Simon Reeve in Cornwall
It had been an incredible year for media coverage here at CSGRT with appearances on Countryfile and Springwatch by the time Freddie from Beagle Media got in touch. Freddie was directing and producing a new TV series. He would be documenting writer and presenter Simon Reeve as he journeyed across Cornwall to explore the incredible natural and human diversity which make up our wonderful county.
I am glad I had not watched any of Simon Reeves’ incredible back catalogue of TV documentaries before Sarah Millward (CSGRT’s Sanctuaries at Sea Ranger) and I met him aboard Atlantic Diver. Good job too, I would have been star struck!
Here is the final TV segment…
…and here is the story behind the day’s filming.
Simon meets ‘Trunk’ on the ‘thanks for not feeding us sign’ and enjoying his time at sea
Freddie was keen to film Simon out on a CSGRT boat survey where he could learn about our photo ID work. After exploring a range of options, it was clear that the issue of seal disturbance would be particularly topical during filming and entanglement was also of interest.
Logistically, planning boat-based filming is complex. CSGRT have strict filming guidelines to ensure seal disturbance does not occur and that the location of the sensitive seal site being covered is not shared across high profile TV. Tides, waves and weather all need to be considered, before assessing risks, collecting kit and ensuring the film crew, survey team and skipper all meet up in the right place at the right time! Then of course the wild seals need to turn up on cue! Our detailed plans worked a until a couple of days prior to filming when we decided conditions demanded a seal site change! Frankly none of us need have worried.
Chris and Freddie filming Sue telling Simon Lucky bunting’s tale Freddie getting some go pro footage
All aspects of our seal survey were filmed by cameramen Chris and Freddie, whilst Sarah recorded the filming process. Choppy conditions make filming a considerable challenge and 6 hours were allocated to produce our 6 and a half minute slot. Freddie and Simon had done their homework. They were already familiar with the issues of disturbance and entanglement and examples of people getting too close to our wild seals were evident during filming and included during the piece. This gave us the perfect opportunity to explain why disturbance of pregnant females can fatally impact their pups several months later.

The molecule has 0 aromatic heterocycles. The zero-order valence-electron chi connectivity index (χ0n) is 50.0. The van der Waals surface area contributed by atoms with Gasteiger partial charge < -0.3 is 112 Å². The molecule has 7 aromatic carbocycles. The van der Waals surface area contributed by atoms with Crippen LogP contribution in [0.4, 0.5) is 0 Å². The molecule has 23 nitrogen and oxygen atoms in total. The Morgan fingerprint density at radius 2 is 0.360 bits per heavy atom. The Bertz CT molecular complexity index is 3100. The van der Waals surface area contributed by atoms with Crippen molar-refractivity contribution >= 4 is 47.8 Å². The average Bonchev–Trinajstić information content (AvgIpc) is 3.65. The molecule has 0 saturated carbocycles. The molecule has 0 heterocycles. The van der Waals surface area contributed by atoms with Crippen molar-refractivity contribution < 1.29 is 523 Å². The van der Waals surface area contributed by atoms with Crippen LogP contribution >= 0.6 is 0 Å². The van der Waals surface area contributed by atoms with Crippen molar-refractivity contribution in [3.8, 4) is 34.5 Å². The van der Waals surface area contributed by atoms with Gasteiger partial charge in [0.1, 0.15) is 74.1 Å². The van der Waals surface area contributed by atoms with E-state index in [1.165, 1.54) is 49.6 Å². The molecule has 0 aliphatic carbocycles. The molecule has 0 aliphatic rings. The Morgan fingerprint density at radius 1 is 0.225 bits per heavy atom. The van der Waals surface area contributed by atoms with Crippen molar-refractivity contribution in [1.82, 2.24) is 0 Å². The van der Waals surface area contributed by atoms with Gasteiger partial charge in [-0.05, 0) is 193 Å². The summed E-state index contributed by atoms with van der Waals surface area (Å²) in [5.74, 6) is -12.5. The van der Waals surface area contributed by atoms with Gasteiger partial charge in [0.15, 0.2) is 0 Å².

Adult female ‘Radley’ craning her neck round nervously as a kayak passes too close by
We were delighted that as the tide dropped seal numbers swelled from two to 16 hauled out during filming. So no seals were disturbed that day! I am proud that the CSGRT team of Sue, Sarah, Katie and Kate managed to identify a total of 10 seals out of all filmed on the day. Three of those have been tracked by CSGRT since 2009 – Seahorse, Pitchfork and Ivy. Others identified included Skinny H (from 2011); Fuchsia T and Heart sideways (from 2013) and ex rehabilitated seal Whist (from 2016).
Skinny H (left) and Seahorse (right) telling a male to ‘get lost!’ Ivy (left) chilling out with younger female
The issue of entanglement fitted wonderfully well with other segments from the programme, including climate change flooding induced by more extreme storms which damage fishing gear that then needs removing by Cornish charity Fathoms Free. The obvious story for us to cover was that of Lucky Bunting, who CSGRT rescued with partners British Divers Marine Life Rescue after first sighting her on 11/07/2016.
Dan (BDMLR) and Chris rushing to Lucky bunting’s rescue Sue’s head cam records her plight
Simon was genuinely shocked when he saw Lucky Bunting’s story unfold on the laptop in front of him. His empathy for her was obvious as he emphasised her plight during the rescue. His interest in the details illustrated the interview so well.
Lucky buntings original rescue footage
We have learned such a lot from her experience about wound development and healing, the behaviour of young females in season for the first time, how protective some males can be towards their chosen female alongside her post release movements, as we identify and monitor her progress around our coast. So much so, we are planning to make our own short film of the life that has been made possible for Lucky bunting thanks to her rescue after a CSGRT routine survey observation.
Sue (CSGRT Director) and Sarah (CSGRT Sanctuaries at Sea Ranger) with Simon. It was an honour to meet such a humble professional celebrity
Huge thanks to everyone who helped get this programme to air, particularly Freddie, Chris and the Beagle Media team; Chris Lowe skipper from Newquay Sea Safaris and Fishing, CSGRT Rangers and Volunteers who provided archive footage of seals from this site and all the seals who turned up on the day. We are super proud to have been participants in this truly epic series which has shown Cornwall in a realistic light emphasising our county’s solution focused and self help attitude toward action.